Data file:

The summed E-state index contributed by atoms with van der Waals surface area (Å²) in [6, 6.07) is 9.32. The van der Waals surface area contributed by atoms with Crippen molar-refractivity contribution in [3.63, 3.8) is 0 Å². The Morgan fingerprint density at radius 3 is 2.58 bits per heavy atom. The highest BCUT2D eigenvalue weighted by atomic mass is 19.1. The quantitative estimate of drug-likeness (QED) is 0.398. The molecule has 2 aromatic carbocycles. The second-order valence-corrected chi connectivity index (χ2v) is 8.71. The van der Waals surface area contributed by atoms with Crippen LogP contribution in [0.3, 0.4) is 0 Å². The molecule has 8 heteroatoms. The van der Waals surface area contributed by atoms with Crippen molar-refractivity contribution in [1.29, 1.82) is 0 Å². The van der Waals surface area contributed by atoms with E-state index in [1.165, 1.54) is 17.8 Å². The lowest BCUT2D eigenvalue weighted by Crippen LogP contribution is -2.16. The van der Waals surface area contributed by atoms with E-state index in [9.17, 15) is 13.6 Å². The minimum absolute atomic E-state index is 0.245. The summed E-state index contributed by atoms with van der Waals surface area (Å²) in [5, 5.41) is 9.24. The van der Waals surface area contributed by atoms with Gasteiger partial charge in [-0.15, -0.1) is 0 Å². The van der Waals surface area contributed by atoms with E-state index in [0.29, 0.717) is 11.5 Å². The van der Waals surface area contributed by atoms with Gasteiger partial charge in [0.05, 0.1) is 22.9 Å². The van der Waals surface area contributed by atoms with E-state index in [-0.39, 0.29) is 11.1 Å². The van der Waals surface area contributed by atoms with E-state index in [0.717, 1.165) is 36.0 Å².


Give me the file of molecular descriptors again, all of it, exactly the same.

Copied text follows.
The summed E-state index contributed by atoms with van der Waals surface area (Å²) in [6, 6.07) is 9.32. The van der Waals surface area contributed by atoms with Crippen molar-refractivity contribution in [3.63, 3.8) is 0 Å². The Morgan fingerprint density at radius 3 is 2.58 bits per heavy atom. The highest BCUT2D eigenvalue weighted by atomic mass is 19.1. The quantitative estimate of drug-likeness (QED) is 0.398. The molecule has 2 aromatic carbocycles. The second-order valence-corrected chi connectivity index (χ2v) is 8.71. The van der Waals surface area contributed by atoms with Crippen LogP contribution in [0.3, 0.4) is 0 Å². The molecule has 8 heteroatoms. The van der Waals surface area contributed by atoms with Crippen molar-refractivity contribution in [1.29, 1.82) is 0 Å². The van der Waals surface area contributed by atoms with E-state index in [1.165, 1.54) is 17.8 Å². The lowest BCUT2D eigenvalue weighted by Crippen LogP contribution is -2.16. The van der Waals surface area contributed by atoms with E-state index in [9.17, 15) is 13.6 Å². The minimum absolute atomic E-state index is 0.245. The summed E-state index contributed by atoms with van der Waals surface area (Å²) in [5, 5.41) is 9.24. The van der Waals surface area contributed by atoms with Gasteiger partial charge in [-0.15, -0.1) is 0 Å². The van der Waals surface area contributed by atoms with E-state index in [0.29, 0.717) is 11.5 Å². The van der Waals surface area contributed by atoms with Gasteiger partial charge in [0.05, 0.1) is 22.9 Å². The van der Waals surface area contributed by atoms with E-state index in [-0.39, 0.29) is 11.1 Å². The van der Waals surface area contributed by atoms with E-state index in [0.717, 1.165) is 36.0 Å².